“Jamie Dimon: JPMorgan Will Likely Claw Back Pay From Responsible Executives,” the headline said. Dimon, JPMorgan’s chief executive, was telling... More

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Out of range

Everything from 1 to z

We love to “range.” When describing a new shopping mall, for example, an article might say: “It has everything from... More

How Forbes got to $475 million - That’s what a Hong Kong investor has agreed to pay for a firm that two years ago had trouble paying its rent

Are female journalists up to the job of a Jill Abramson interview? - Reporters avoid unflattering discussion about her firing

How to check if that viral video is true - Journalists don’t always verify user-generated content, so readers need to learn how to verify what they see online

The Grand Dame of Florida reporting has retired twice, but she’s still causing trouble - A conversation with the Tampa Bay Times’ Lucy Morgan

Brick by brick - After years of shrinking ambition at The Washington Post, Jeff Bezos has the paper thinking global domination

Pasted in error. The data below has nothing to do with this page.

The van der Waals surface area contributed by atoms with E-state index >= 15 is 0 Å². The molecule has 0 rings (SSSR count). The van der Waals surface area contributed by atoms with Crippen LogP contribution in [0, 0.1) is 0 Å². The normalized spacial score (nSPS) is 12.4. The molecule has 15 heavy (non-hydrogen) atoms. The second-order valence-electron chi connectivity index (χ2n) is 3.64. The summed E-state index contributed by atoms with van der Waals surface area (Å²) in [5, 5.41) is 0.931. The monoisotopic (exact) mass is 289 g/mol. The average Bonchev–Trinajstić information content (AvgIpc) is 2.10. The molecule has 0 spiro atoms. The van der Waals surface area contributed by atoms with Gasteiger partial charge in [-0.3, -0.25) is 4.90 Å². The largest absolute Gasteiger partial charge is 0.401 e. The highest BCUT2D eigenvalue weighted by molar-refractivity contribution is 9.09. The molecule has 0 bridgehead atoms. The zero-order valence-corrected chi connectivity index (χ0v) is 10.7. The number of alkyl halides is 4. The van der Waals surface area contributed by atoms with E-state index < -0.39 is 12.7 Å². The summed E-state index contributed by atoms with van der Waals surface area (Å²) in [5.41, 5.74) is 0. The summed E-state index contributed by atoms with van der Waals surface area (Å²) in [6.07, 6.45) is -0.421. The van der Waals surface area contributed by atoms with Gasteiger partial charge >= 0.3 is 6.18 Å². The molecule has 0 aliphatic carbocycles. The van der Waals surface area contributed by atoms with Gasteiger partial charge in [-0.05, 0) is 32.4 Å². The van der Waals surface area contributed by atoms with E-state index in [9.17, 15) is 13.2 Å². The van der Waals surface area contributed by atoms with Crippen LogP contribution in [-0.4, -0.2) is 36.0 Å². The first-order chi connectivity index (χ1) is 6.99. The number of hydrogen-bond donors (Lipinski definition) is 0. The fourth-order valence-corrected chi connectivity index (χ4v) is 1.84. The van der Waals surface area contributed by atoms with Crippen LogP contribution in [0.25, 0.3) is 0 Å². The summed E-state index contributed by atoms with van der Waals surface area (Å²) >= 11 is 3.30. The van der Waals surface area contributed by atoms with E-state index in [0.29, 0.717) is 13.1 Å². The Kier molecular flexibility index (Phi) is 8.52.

The 10 worst New Yorker longreads (Gawker)

“[A]pparently [Adam] Gopnik did not know you could bake fancy breads from France and other cultures. So he got his mom to teach him how to bake them. A fine anecdote, maybe, to tell a friend or a therapist. But in this case he wrote about it for the New Yorker, a magazine.”

Insufferable parenthetical asides, ranked (The Hairpin)

18. (strictly for the mise-en-scene)

You are now entering the demented kingdom of William T. Vollmann (TNR)

“Franzen tells a hilarious story of being a young writer in New York, meeting Vollmann, becoming fast friends, and inaugurating a draft swap. A while later, they exchanged work. Franzen gave Vollmann a dozen chiseled pages. Vollmann gave Franzen an entire novel.”

Bloggingheads

Greg Marx discusses democracy and news with Tom Rosenstiel of the American Press Institute

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Who Owns What

The Business of Digital Journalism

A report from the Columbia University Graduate School of Journalism

Study Guides

Questions and exercises for journalism students.